In late May, ANU Mongolia Institute began an online Lunchtime Seminar series intended to provide a forum for scholars working on Mongolia and the Mongolian diaspora.
Since then the Institute has hosted eight presentations and discussion groups on a wide variety of topics and featured many different disciplinary and inter-disciplinary perspectives.
We are now pleased to announce a Capstone Lunchtime Seminar session to finish the 2020 seminar series.
The Capstone session will feature two rising scholars addressing very different aspects of Mongolian heritage and culture.
Dr William Taylor, Assistant Professor and Curator of Archaeology at the University of Colorado Museum of Natural History, will first explore 4000 years of horse riding in western Mongolia, using artefacts recently recovered from melting ice patches.
Then Dr Rebekah Plueckhahn, McArthur Research Fellow in Anthropology at the University of Melbourne, will discuss the urban side of Mongolia and explore links between the experience of life in Ulaanbaatar and in other global urban centres. The two presentations will highlight a fascinating contrast in rural and urban research, reflective of the dual nature of Mongolia today. More information on each presentation is below.
The Capstone session will be on Friday 4 December. Due to the pairing of lectures, instead of the usual noon start, we will begin at 10:30AM (Canberra time).
This is an online event held via Zoom. Please register at Eventbrite to receive Zoom session information.
Dr William Taylor
Assistant Professor and Curator of Archaeology, University of Colorado Museum of Natural History
Glacial Archaeology and High Altitude Prehistory in the Mongolian Steppe
The genesis of horse riding, highly mobile herding societies - like those of Genghis Khan and the Mongol Empire - revolutionised Eurasian prehistory, transforming the arid steppes of Mongolia and eastern Eurasia into a social and economic centre of the ancient world. However, the region’s shallow archaeological record makes it difficult to study when, why, and how this unique way of life first emerged. In the remote Altai Mountains that form the country’s western border, mountain snow and ice patches, melting now for the first time in centuries, are revealing biological and cultural materials that provide rare clues into the prehistory of this important region. Our recent work has revealed a near-continuous 4000 year archaeological record frozen in alpine ice, along with striking insights into the hunting and herding strategies of the area’s ancient residents. As summer temperatures continue to climb, loss of mountain ice simultaneously threatens the fragile archaeological record preserved within, and endangers the future of modern herding in the Eastern Steppe.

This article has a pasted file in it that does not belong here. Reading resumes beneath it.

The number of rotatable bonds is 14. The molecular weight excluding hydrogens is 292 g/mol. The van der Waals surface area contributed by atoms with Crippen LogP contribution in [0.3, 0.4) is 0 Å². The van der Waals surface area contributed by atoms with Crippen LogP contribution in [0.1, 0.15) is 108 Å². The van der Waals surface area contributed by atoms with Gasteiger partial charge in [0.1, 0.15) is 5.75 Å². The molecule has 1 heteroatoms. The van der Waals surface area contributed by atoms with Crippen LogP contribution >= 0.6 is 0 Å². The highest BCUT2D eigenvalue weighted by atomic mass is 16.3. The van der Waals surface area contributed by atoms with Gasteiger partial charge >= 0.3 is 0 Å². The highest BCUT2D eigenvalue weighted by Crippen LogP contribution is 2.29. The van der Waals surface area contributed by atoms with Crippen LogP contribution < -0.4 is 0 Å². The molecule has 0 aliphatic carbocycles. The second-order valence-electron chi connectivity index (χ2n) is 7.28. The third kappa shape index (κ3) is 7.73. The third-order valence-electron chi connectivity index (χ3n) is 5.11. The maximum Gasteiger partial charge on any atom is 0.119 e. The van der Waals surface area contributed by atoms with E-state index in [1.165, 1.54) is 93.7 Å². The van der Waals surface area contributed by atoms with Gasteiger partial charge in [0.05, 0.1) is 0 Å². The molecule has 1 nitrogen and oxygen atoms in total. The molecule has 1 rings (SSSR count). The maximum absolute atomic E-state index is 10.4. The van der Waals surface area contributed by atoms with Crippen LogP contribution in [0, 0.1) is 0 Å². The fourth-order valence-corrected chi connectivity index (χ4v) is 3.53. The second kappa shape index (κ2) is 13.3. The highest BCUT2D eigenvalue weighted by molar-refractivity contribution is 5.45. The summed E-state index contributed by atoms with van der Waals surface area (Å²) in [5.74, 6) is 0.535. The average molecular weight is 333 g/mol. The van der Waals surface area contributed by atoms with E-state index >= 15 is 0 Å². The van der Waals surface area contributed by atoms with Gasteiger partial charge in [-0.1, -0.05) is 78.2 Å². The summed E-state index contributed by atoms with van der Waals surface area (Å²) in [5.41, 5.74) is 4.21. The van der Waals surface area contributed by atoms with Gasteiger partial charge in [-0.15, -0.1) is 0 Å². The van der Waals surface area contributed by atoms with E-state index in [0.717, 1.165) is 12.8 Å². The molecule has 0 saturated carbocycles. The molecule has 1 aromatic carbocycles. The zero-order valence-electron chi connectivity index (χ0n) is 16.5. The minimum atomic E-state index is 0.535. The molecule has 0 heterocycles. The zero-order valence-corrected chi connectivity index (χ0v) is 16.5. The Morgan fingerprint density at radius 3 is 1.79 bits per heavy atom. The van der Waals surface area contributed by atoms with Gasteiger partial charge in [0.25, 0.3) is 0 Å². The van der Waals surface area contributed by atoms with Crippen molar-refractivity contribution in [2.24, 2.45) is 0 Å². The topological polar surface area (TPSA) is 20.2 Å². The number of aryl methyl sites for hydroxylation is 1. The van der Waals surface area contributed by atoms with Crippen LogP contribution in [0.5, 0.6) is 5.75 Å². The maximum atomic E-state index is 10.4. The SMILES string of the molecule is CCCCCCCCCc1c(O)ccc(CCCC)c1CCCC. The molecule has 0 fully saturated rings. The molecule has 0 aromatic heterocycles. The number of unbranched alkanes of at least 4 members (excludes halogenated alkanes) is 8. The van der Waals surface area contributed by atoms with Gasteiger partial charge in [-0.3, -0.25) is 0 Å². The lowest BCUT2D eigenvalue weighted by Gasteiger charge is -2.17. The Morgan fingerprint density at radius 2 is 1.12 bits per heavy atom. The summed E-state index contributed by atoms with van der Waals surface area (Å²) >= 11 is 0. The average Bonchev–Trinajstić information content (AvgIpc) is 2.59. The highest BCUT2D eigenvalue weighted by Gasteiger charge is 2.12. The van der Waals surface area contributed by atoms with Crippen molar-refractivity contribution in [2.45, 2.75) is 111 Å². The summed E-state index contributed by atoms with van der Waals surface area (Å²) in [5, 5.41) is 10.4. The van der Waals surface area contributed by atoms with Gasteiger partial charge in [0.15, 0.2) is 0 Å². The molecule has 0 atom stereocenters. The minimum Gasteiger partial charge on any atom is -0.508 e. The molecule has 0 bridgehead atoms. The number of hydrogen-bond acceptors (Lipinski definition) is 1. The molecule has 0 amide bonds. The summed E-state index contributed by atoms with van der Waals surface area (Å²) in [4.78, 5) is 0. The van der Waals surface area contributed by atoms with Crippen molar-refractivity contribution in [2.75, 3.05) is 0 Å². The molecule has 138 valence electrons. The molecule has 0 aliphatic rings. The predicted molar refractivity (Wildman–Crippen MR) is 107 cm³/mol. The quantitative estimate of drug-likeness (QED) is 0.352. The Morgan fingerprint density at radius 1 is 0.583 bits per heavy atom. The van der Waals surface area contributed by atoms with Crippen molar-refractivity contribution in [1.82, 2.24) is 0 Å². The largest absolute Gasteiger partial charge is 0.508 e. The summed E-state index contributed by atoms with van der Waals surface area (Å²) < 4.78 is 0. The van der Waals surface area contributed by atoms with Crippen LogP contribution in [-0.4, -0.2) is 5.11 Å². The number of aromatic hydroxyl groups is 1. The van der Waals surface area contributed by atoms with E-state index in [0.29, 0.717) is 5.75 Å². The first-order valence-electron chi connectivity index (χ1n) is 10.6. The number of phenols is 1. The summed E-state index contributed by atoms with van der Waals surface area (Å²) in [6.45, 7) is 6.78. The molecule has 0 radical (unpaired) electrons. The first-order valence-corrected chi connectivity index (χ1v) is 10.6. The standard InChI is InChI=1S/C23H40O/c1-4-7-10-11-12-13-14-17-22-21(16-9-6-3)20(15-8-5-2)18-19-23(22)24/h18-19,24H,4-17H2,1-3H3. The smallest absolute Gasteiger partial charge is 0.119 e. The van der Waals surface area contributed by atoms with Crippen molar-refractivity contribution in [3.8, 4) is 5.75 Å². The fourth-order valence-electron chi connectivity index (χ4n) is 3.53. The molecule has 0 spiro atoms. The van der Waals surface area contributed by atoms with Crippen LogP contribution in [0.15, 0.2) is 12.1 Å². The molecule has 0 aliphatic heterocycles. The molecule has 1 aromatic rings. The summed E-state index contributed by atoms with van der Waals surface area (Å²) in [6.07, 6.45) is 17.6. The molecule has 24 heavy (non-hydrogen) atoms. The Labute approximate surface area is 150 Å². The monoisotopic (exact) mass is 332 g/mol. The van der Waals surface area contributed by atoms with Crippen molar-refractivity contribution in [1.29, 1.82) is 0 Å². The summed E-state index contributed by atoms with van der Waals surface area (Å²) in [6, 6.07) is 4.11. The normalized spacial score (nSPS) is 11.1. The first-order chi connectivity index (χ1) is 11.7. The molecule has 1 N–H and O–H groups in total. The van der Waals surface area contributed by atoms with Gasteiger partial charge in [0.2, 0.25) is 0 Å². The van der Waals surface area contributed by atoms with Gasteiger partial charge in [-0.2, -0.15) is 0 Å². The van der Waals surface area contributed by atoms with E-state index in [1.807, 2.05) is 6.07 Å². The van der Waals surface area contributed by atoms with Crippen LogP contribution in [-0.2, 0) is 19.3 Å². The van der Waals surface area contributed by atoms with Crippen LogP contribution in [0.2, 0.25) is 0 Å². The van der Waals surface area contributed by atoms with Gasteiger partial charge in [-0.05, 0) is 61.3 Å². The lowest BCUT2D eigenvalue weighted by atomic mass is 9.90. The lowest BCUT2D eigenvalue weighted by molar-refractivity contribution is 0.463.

Dr Rebekah Plueckhahn
McArthur Research Fellow in Anthropology, School of Social and Political Sciences, University of Melbourne
Viewing the urban through Ulaanbaatar
Ethnographically thinking through residents’ experience of economic flux and rapid urban growth in Ulaanbaatar, Mongolia, presents a rich picture of diverse strategies, unfolding urban residential politics and expectations of what the city “should” be. More specifically, attempts to own and hold real estate property presents a snapshot of some of the unfolding ways in which Ulaanbaatar has been socially and materially configured from within during recent periods of economic flux. However, many of the pressing concerns facing residents – the affordability of housing finance, residential politics, and accessing of land – are experienced by residents of cities in many parts of the world. By drawing on some specific themes, I aim to ask, what could be a fruitful analytical frame that links Ulaanbaatar with the urban experience more generally? Drawing from a focus that emphasises the many ways cities can be divergently “global” (Roy and Ong 2011), rather than focus on direct comparisons, I instead aim to tie together theoretically some key themes that link Ulaanbaatar to wider understandings of the urban.
Read more about the ANU Mongolia Institute’s 2020 online seminar series here.
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